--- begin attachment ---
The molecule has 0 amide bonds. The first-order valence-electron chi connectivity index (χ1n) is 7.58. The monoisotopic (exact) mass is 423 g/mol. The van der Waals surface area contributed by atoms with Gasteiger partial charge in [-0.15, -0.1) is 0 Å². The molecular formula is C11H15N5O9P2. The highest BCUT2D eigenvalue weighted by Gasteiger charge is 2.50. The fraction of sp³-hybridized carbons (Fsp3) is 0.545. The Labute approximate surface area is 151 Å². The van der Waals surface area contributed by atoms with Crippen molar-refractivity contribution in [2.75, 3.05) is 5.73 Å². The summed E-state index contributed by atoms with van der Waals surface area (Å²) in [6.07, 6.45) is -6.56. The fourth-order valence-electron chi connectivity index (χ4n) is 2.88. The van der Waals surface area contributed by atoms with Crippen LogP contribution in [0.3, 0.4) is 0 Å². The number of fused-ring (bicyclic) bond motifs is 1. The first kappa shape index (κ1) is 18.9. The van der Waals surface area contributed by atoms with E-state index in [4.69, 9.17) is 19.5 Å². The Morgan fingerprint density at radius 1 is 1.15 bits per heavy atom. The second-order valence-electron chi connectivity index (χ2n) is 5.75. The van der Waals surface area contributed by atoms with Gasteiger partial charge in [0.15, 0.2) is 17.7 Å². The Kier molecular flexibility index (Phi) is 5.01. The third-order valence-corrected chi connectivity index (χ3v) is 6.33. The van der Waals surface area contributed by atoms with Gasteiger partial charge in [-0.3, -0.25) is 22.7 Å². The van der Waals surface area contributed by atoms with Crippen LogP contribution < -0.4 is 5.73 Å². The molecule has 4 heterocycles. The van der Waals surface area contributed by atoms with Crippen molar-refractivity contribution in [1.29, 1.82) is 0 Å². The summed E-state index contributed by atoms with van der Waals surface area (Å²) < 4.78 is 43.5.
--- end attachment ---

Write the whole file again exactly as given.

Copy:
The molecule has 0 amide bonds. The first-order valence-electron chi connectivity index (χ1n) is 7.58. The monoisotopic (exact) mass is 423 g/mol. The van der Waals surface area contributed by atoms with Gasteiger partial charge in [-0.15, -0.1) is 0 Å². The molecular formula is C11H15N5O9P2. The highest BCUT2D eigenvalue weighted by Gasteiger charge is 2.50. The fraction of sp³-hybridized carbons (Fsp3) is 0.545. The Labute approximate surface area is 151 Å². The van der Waals surface area contributed by atoms with Crippen molar-refractivity contribution in [2.75, 3.05) is 5.73 Å². The summed E-state index contributed by atoms with van der Waals surface area (Å²) in [6.07, 6.45) is -6.56. The fourth-order valence-electron chi connectivity index (χ4n) is 2.88. The van der Waals surface area contributed by atoms with Crippen LogP contribution in [0.3, 0.4) is 0 Å². The number of fused-ring (bicyclic) bond motifs is 1. The first kappa shape index (κ1) is 18.9. The van der Waals surface area contributed by atoms with E-state index in [4.69, 9.17) is 19.5 Å². The Morgan fingerprint density at radius 1 is 1.15 bits per heavy atom. The second-order valence-electron chi connectivity index (χ2n) is 5.75. The van der Waals surface area contributed by atoms with Gasteiger partial charge in [0.15, 0.2) is 17.7 Å². The Kier molecular flexibility index (Phi) is 5.01. The third-order valence-corrected chi connectivity index (χ3v) is 6.33. The van der Waals surface area contributed by atoms with Gasteiger partial charge in [-0.3, -0.25) is 22.7 Å². The van der Waals surface area contributed by atoms with Crippen LogP contribution < -0.4 is 5.73 Å². The molecule has 4 heterocycles. The van der Waals surface area contributed by atoms with Crippen molar-refractivity contribution in [1.29, 1.82) is 0 Å². The summed E-state index contributed by atoms with van der Waals surface area (Å²) < 4.78 is 43.5.